andy portrait

 

 

 

 

 

 

 

 

Dear All,

 

Over the last few weeks, it has become clear to me that squatters have moved in and taken up residence at St James’ Church in Burnopfield. Yes, thanks to my desire to be outside to greet those arriving at the communion service that takes place each week on Thursday morning, and indeed for the 8 o’clock communion service on a Sunday, I have noticed from both the sweet and gentle sound of cheeping, and the less sweet and gentle trail of bird mess heading to one corner of our porch, that birds have made a nest in the eaves of this entranceway to the Church. And as I have also witnessed the arrival of a fully-grown Starling with a wiggling worm in its mouth on at least one occasion, this makes it clear that it is Starlings who have decided to use our place of worship as their home in this way.

 

On the one hand I must admit that I am keen to see these interlopers leave. But this is mainly so that the porch can be cleaned of the foul mess left as mum or dad attend their chicks, and I also remember from my time at home as a boy that the sound of birds nesting in the eaves was often greeted by my parents with concern that they would be doing damage to the house. And we don’t want any more church building work on our hands!

 

However, on the other hand I am very grateful to these feathered creatures that they have indeed decided to come and live this part of their lives with us, and I welcome their presence, such that I will be sad when they leave. Why? Well first of all as it is very much my desire to see God in nature, alongside a desire to welcome those who to come to worship, that sees me outside Church in the first place at the times I have mentioned. Nature (trees, plants, sky, clouds – and yes very much as well, birds), for me reveals the presence of God in our world. And the beautiful simplicity of what is around us each and every day calms me before we head off to worship within Church itself. And this, not least since our Starling household has arrived, as this reminds me of the following words of Jesus: “Do not worry about your life… look at the birds of the air, they neither sow nor reap…  and yet your Father feeds them”, which of course our worm carrying friend has revealed to me in quite clear terms. And so the presence of God in nature, and the love that He shows for this and us, swells my heart at least a little before each act of worship that takes place within the parish, and all the more at the moment.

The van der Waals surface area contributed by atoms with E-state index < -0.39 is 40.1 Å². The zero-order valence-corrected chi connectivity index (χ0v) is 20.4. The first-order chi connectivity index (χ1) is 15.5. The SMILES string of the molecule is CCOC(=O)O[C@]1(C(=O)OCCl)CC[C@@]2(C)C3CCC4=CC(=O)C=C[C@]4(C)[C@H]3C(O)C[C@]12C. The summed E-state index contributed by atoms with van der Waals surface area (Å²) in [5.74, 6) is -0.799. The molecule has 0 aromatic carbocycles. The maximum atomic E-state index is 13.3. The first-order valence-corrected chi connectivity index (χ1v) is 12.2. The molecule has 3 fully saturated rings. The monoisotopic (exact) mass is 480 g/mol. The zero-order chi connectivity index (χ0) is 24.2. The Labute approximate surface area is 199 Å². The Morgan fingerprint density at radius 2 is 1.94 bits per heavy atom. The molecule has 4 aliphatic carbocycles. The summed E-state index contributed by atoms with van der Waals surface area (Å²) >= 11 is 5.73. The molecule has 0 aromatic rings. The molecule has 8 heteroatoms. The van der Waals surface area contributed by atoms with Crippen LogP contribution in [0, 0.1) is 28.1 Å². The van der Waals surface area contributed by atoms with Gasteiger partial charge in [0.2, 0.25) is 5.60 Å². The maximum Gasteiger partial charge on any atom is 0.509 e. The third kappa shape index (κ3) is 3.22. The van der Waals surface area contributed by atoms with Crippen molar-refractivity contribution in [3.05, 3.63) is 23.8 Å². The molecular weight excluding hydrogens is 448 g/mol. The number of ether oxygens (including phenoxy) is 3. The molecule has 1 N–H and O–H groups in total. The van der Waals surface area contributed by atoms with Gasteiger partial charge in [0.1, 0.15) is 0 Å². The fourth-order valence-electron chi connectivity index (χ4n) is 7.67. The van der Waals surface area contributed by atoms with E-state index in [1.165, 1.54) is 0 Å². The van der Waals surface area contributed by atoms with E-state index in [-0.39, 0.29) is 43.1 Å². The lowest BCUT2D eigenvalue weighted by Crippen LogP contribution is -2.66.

But secondly, and thanks very much to our using this as our theme for a Messy Church session recently, the arrival of these feathered creatures and their deciding to make their home within our Church has been bringing to mind for me the Parable of the Mustard Seed as well, two short verses, in St Matthew’s version that say this:

Jesus told 31JesusJesusthem another parable: “The kingdom of heaven is like a mustard seed that someone took and sowed in his field; 32it is the smallest of all the seeds, but when it has grown it is the greatest of shrubs and becomes a tree, so that the birds of the air come and make nests in its branches.”  

Obviously, for Jesus the birds and trees here are a metaphor for people and the love of God for them. But for me the presence of our real birds is a continual reminder of the truth revealed in this parable; that the Kingdom of heaven, is so huge that all can find a home within it, as our Starlings have done at St James. And they also remind me that here at Church our job is to endeavour to make our worshipping communities nothing less than heaven here on earth, and then to be places of welcome to all in the world around us. In short, our Church and indeed all others, should be places where any and all can find a home. And once again in a world that is currently a place of so much division and hate this is something that I cannot help but feel that we need to continually stay focussed on and strive for as followers of God and His Son.

 

God then, can and is to be found in nature, in all the world around us, and has created a Kingdom for all – a Kingdom that, as Jesus suggests, all the birds of the air can come and make their nests in, a place where they can truly find and make their homes. And as it turns out for us at St James’ Church at the moment, that appears to be something that some of our feathered friends have decided to take literally.

 

When all at once I saw a crowd,

A host, of golden daffodils;

Beside the lake, beneath the trees,

Fluttering and dancing in the breeze

Andy